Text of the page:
Thursday, July 21, 2011
Wednesday, July 20, 2011
My love for fantasy books probably started when I was a little kid - starting with my then favourite-author-ever: Enid Blyton. I loved her books! And I loved reading them till I was too old to read them (and I gave up only because people looked at me disapprovingly when they saw me reading a 'children's book'.) Brownies and tooth fairies and trees that talk and beds that run away, I'll never forget the wonderful and magical stories!
Tuesday, July 19, 2011
- "Reading a book, for me at least, is like traveling in someone else's world. If it's a good book, then you feel comfortable and yet anxious to see what's going to happen to you there, what'll be around the next corner."
Summary: Marshall France was a legend in the world of books - children's fantasy stories to be exact, till one day he just stopped writing and disappeared. Thomas Abbey, an English teacher, is an aspiring writer and a Marshall France enthusiast. When Abbey happens to meet Saxony Gartener, a fellow Marshall France lover; they together decide to do something that Thomas has been dreaming of for ever - write France's biography. After much effort, the two end up in Galen, Marshall France's hometown - hoping to persuade his daughter, Anna, to let them write the book. Soon, they realize that the town has some dark secret. Meeting a talking dog is the final straw, before Abbey realizes that France's fantasy world isn't entirely fantastical.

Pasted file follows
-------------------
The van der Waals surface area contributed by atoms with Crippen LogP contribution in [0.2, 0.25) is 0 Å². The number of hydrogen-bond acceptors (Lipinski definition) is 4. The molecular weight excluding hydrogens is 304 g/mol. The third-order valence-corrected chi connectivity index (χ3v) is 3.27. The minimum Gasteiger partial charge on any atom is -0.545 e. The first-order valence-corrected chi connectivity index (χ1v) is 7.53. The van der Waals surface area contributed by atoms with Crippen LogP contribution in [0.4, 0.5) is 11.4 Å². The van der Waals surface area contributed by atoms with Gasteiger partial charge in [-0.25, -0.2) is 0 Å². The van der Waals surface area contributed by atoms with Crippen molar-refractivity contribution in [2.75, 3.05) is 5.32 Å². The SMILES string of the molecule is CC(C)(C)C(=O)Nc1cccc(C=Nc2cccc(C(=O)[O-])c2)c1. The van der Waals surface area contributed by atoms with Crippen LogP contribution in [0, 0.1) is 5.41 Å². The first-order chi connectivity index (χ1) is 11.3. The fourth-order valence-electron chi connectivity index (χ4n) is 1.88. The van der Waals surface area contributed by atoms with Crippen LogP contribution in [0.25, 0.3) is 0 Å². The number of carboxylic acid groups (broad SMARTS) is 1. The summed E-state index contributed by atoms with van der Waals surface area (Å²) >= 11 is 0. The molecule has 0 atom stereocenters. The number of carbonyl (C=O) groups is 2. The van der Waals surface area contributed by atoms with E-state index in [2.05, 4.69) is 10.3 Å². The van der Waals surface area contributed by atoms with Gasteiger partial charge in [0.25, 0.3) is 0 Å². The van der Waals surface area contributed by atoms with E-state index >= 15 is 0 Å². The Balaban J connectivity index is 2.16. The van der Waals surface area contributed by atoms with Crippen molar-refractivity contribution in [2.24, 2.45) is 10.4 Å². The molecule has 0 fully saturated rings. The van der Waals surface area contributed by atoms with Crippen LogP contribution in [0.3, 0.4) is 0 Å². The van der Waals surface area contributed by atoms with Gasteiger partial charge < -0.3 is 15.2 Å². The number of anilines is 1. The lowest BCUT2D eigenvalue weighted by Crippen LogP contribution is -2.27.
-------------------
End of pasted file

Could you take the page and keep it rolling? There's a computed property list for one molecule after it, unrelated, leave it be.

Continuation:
My thoughts: I liked three fourths of the book. It is a book-lover's dream: the way they obsess over France's books, his characters, his magical worlds. The characters are wonderfully written; Thomas Abbey, the English teacher who is the son of the most famous film-maker and has always lived under his shadow. Marshall France's books have had a great influence on him as a child, and even now. Then there is Saxony Gardner, the woman who shares an equal passion for France's books, so much that she encourages Abbey to go through with his plans of writing the biography, and decides to assist him herself. Along with Anna France, the town of Galen is like every small town you have ever read about, quiet and private but lovable. They are also the proud owners of Marshall France's memories. Together, the stage is set beautifully for a magical story to unfold. Only, it doesn't.
Ever since Thomas discovers the town's dark secret, things become entirely chaotic. The story takes a sudden turn and starts running in that direction. Before you have time to digest what you've read, more information is thrown upon you, and just when you place it together, the book reaches an abrupt end. The story is great, but it is too rushed. And the writing is great, but it doesn't seem like one book. There is no continuity; it's as if it is written by too different writers; at one point, the author takes time to describe a stranger's nails, and at another point; he ends a life in five words.